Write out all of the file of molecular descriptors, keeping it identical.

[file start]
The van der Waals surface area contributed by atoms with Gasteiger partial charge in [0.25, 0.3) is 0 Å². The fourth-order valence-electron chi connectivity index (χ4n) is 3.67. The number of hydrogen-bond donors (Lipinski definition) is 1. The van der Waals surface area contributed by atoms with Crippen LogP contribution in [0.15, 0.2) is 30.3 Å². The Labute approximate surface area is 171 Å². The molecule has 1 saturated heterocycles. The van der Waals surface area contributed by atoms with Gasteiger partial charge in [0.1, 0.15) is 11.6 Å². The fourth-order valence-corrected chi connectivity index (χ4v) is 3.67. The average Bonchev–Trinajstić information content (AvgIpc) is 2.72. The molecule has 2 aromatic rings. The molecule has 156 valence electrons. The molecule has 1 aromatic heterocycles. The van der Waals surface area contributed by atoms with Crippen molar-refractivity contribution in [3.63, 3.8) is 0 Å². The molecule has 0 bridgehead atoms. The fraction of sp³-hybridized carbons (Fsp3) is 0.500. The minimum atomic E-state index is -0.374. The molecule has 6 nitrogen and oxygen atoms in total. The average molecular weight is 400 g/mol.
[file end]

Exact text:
The van der Waals surface area contributed by atoms with Gasteiger partial charge in [0.25, 0.3) is 0 Å². The fourth-order valence-electron chi connectivity index (χ4n) is 3.67. The number of hydrogen-bond donors (Lipinski definition) is 1. The van der Waals surface area contributed by atoms with Crippen LogP contribution in [0.15, 0.2) is 30.3 Å². The Labute approximate surface area is 171 Å². The molecule has 1 saturated heterocycles. The van der Waals surface area contributed by atoms with Gasteiger partial charge in [0.1, 0.15) is 11.6 Å². The fourth-order valence-corrected chi connectivity index (χ4v) is 3.67. The average Bonchev–Trinajstić information content (AvgIpc) is 2.72. The molecule has 2 aromatic rings. The molecule has 156 valence electrons. The molecule has 1 aromatic heterocycles. The van der Waals surface area contributed by atoms with Crippen molar-refractivity contribution in [3.63, 3.8) is 0 Å². The molecule has 0 bridgehead atoms. The fraction of sp³-hybridized carbons (Fsp3) is 0.500. The minimum atomic E-state index is -0.374. The molecule has 6 nitrogen and oxygen atoms in total. The average molecular weight is 400 g/mol.